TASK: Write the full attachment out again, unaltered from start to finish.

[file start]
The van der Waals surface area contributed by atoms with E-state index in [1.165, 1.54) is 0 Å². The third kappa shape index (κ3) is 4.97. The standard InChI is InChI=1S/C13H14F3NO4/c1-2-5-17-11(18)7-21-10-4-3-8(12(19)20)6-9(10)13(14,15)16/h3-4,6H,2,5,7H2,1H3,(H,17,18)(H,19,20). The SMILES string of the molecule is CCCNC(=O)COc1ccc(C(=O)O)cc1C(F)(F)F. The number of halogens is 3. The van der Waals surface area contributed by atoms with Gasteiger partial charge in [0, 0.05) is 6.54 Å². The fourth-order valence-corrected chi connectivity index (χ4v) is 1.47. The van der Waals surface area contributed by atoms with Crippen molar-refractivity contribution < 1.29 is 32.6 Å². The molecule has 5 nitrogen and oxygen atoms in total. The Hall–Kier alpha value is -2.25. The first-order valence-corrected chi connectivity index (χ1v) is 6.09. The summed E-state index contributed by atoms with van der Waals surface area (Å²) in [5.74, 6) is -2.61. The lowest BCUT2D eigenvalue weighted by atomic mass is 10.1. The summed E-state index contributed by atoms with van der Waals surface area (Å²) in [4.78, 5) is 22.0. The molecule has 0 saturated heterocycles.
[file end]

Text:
The van der Waals surface area contributed by atoms with E-state index in [1.165, 1.54) is 0 Å². The third kappa shape index (κ3) is 4.97. The standard InChI is InChI=1S/C13H14F3NO4/c1-2-5-17-11(18)7-21-10-4-3-8(12(19)20)6-9(10)13(14,15)16/h3-4,6H,2,5,7H2,1H3,(H,17,18)(H,19,20). The SMILES string of the molecule is CCCNC(=O)COc1ccc(C(=O)O)cc1C(F)(F)F. The number of halogens is 3. The van der Waals surface area contributed by atoms with Gasteiger partial charge in [0, 0.05) is 6.54 Å². The fourth-order valence-corrected chi connectivity index (χ4v) is 1.47. The van der Waals surface area contributed by atoms with Crippen molar-refractivity contribution < 1.29 is 32.6 Å². The molecule has 5 nitrogen and oxygen atoms in total. The Hall–Kier alpha value is -2.25. The first-order valence-corrected chi connectivity index (χ1v) is 6.09. The summed E-state index contributed by atoms with van der Waals surface area (Å²) in [5.74, 6) is -2.61. The lowest BCUT2D eigenvalue weighted by atomic mass is 10.1. The summed E-state index contributed by atoms with van der Waals surface area (Å²) in [4.78, 5) is 22.0. The molecule has 0 saturated heterocycles.